Kashmir calls for restraint
What happened on Sunday in south Kashmir is very scary. Scary not only because twenty lives were lost to the unbridled violence and hundreds of others were injured, but more because there is an unfortunate tendency of “celebrating” these deaths as a “success”. People in the security establishment as well as certain elements in the political executive and of course in the ‘war-mongering mainstream media’ are patting and complimenting each other for a large number of militants have been killed in a single day. This is indeed very tragic – because in doing so they are actually showcasing their absolute disdain for the human life!
That these happenings on the first day of April have put the entire Valley once again on fire, one could only pray and hope for some sanity so that the different sides across the politico-ideological divide instead of escalating the situation further actually do something to defuse the situation. The government and its security establishment will have to be extra cautious and careful and try and draw from past experiences to de-escalate tensions. The happenings of 2016 following the killing of Hizbul Mujahideen commander Burhan Wani are too fresh in everybody’s memory underscoring the need for care and caution.
Coming to the Sunday’s happenings: one may ask if killing of militants is really a “success” as is being described by certain elements? Is this the way to go about tacking the situation in Kashmir? Is there any evidence — anywhere in the world — that military measures alone have resolved issues which are primarily political in nature and which actually concern the people of flesh and blood who nurse genuine and sometimes even phony grievances against the systems and the state?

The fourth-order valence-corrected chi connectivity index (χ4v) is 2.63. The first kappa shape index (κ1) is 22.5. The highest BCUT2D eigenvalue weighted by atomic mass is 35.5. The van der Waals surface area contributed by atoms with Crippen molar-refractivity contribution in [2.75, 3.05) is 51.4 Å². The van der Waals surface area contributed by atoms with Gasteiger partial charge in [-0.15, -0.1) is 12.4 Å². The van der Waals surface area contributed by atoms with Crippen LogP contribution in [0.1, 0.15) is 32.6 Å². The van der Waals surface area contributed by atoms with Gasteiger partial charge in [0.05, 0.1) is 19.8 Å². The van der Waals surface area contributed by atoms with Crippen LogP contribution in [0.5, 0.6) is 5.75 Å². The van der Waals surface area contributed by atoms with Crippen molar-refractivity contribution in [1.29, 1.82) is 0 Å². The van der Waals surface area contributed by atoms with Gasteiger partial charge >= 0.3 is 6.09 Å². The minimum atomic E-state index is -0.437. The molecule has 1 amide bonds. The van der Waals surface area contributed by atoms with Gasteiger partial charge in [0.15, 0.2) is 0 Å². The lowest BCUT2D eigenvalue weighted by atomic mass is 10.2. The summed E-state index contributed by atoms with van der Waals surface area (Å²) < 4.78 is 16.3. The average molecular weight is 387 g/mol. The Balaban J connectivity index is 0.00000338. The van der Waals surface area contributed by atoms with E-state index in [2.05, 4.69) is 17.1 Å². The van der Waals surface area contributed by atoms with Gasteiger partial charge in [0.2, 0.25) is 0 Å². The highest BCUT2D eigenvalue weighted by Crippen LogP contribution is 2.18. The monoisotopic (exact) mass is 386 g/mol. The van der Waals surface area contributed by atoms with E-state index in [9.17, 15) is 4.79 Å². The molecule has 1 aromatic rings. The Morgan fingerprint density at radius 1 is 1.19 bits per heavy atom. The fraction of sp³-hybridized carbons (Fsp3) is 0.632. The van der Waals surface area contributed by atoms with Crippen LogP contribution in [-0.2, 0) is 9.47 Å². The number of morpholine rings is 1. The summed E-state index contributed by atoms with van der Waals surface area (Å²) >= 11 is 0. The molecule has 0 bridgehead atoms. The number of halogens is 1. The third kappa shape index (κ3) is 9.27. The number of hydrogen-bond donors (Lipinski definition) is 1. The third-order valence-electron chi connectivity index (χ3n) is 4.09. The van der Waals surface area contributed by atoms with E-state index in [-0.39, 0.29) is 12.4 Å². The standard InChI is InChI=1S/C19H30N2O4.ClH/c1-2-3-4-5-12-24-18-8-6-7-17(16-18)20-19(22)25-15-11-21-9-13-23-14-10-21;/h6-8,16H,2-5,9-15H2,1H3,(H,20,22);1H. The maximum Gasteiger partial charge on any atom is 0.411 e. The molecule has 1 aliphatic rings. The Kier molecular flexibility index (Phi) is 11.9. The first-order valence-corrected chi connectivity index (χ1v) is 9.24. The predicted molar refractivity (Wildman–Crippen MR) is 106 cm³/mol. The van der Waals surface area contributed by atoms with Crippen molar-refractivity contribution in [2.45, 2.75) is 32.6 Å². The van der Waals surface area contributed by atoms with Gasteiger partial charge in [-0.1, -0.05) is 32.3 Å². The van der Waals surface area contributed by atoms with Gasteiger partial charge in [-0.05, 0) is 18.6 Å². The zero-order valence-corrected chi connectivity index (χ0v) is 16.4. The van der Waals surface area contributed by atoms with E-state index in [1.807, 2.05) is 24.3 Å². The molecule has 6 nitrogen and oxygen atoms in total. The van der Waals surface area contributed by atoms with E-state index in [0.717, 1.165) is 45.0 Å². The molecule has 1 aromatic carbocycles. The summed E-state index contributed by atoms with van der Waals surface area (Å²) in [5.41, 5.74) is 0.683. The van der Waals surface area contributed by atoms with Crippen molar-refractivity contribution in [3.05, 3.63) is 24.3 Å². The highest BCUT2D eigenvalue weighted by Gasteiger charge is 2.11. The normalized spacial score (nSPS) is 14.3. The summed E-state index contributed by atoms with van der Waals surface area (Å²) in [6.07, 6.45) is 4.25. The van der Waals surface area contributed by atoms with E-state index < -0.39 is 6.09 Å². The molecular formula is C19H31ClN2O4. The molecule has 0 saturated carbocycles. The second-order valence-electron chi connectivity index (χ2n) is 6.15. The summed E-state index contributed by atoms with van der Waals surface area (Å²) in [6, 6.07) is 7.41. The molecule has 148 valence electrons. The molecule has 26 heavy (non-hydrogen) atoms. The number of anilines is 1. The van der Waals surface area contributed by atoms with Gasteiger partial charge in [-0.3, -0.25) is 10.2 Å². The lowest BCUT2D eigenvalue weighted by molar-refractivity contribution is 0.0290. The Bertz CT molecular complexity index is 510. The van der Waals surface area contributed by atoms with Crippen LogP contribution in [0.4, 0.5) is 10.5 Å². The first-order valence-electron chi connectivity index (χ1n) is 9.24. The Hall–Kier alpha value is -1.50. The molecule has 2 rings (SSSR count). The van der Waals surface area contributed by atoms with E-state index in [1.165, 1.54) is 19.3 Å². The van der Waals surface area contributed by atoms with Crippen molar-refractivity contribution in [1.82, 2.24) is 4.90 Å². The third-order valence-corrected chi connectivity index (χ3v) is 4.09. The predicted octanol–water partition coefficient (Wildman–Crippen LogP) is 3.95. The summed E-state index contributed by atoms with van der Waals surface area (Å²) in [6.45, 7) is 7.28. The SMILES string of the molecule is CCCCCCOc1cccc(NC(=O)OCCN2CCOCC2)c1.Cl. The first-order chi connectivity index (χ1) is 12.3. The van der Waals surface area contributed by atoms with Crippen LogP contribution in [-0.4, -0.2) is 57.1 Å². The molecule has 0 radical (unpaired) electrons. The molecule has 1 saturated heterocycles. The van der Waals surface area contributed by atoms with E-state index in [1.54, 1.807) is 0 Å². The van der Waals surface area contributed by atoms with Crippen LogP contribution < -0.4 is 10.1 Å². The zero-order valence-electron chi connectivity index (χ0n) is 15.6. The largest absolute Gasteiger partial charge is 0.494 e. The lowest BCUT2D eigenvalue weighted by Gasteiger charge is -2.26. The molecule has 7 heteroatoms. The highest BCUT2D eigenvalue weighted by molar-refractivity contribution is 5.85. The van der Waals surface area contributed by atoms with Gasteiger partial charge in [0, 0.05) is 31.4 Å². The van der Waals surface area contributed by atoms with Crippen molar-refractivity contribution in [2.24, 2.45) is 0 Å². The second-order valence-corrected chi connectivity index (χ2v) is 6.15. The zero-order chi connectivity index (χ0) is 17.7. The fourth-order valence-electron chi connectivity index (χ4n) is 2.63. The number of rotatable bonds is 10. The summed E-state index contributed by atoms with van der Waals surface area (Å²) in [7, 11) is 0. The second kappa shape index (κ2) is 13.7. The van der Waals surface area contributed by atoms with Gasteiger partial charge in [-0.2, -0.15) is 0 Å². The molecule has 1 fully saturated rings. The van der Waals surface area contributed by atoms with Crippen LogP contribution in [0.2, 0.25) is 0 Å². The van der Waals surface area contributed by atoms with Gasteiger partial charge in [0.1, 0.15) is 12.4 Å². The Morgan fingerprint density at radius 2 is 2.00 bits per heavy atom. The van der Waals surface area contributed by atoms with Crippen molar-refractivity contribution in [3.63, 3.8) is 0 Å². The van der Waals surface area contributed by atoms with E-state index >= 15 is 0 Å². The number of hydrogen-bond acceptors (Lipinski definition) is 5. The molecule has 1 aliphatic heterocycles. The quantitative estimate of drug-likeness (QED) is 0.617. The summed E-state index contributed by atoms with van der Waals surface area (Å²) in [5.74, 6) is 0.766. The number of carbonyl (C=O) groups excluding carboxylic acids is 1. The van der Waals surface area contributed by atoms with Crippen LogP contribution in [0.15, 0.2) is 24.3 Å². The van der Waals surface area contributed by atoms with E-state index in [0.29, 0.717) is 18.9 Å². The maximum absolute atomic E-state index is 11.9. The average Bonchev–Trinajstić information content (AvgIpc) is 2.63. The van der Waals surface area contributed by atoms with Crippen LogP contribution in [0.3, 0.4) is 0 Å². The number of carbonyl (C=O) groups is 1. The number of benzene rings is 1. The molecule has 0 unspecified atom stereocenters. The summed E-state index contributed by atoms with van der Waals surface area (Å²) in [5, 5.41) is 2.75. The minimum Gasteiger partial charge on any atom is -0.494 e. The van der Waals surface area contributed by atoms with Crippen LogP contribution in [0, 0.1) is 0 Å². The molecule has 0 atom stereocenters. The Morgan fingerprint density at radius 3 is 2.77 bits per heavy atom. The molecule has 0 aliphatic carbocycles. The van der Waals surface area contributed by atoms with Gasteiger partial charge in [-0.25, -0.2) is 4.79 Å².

The complacence that Kashmir could be tackled through security measures only is the real culprit and obviously those responsible for having made it into a state policy must be blamed for having pushed Valley deep into the conflict trap. External scapegoating and the tailoring of evidence to slam every blame on external elements and non-state actors and “their sympathizers” within Valley for every trouble in Kashmir is just a ploy to save face and justify continuation of a policy which refuses to see Kashmir beyond a “law and order” problem. The political leadership at New Delhi has over the years perfected the art of being in perpetual mode of denial when it comes to the events in Kashmir. They know that whatever happens in Kashmir can be and should be slammed on “forces across the border” and they have been doing it successfully on that count. But as far as the internal situation in Kashmir is concerned, it has only gone from bad to worse over the years. Because not much has been done to take care of the anger and alienation, or for that matter even the genuine grievances within. Which is why it is always ready to spill over on to the roads and streets to challenge the state and its might even when the recipient population knows that these sure-loser confrontations are going to cost it life and limb!
The tactic of blaming Pakistan for troubles in Kashmir works well with the domesticated domestic audiences in India, which is the political constituency New Delhi actually caters to and worries about. But then some amount of care and concern must also be reserved for the people of Kashmir. The responsibility of protecting their life and limb also lays squarely with the state. It cannot and should not be undermined – howsoever challenging the situation is. Today once again there is need for caution and restraint and all sides will have to ensure that they do not push the threshold of violence any further.